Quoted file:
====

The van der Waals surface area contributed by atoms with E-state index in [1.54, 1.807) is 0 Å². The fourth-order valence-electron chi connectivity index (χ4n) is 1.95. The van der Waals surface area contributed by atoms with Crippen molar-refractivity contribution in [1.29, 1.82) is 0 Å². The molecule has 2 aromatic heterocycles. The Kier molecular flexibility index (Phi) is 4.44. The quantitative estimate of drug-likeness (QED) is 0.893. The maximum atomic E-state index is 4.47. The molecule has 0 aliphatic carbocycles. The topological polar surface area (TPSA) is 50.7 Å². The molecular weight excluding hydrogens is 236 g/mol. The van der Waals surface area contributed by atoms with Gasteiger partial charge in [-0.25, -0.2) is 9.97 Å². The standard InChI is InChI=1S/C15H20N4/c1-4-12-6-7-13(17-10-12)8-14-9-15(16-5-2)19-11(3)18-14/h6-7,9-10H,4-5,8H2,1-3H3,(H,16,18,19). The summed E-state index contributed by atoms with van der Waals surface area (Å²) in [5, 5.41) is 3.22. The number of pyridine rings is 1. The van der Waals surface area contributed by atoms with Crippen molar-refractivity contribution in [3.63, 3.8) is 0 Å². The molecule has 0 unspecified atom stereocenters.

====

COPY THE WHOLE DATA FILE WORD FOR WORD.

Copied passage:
The van der Waals surface area contributed by atoms with E-state index in [1.54, 1.807) is 0 Å². The fourth-order valence-electron chi connectivity index (χ4n) is 1.95. The van der Waals surface area contributed by atoms with Crippen molar-refractivity contribution in [1.29, 1.82) is 0 Å². The molecule has 2 aromatic heterocycles. The Kier molecular flexibility index (Phi) is 4.44. The quantitative estimate of drug-likeness (QED) is 0.893. The maximum atomic E-state index is 4.47. The molecule has 0 aliphatic carbocycles. The topological polar surface area (TPSA) is 50.7 Å². The molecular weight excluding hydrogens is 236 g/mol. The van der Waals surface area contributed by atoms with Gasteiger partial charge in [-0.25, -0.2) is 9.97 Å². The standard InChI is InChI=1S/C15H20N4/c1-4-12-6-7-13(17-10-12)8-14-9-15(16-5-2)19-11(3)18-14/h6-7,9-10H,4-5,8H2,1-3H3,(H,16,18,19). The summed E-state index contributed by atoms with van der Waals surface area (Å²) in [5, 5.41) is 3.22. The number of pyridine rings is 1. The van der Waals surface area contributed by atoms with Crippen molar-refractivity contribution in [3.63, 3.8) is 0 Å². The molecule has 0 unspecified atom stereocenters.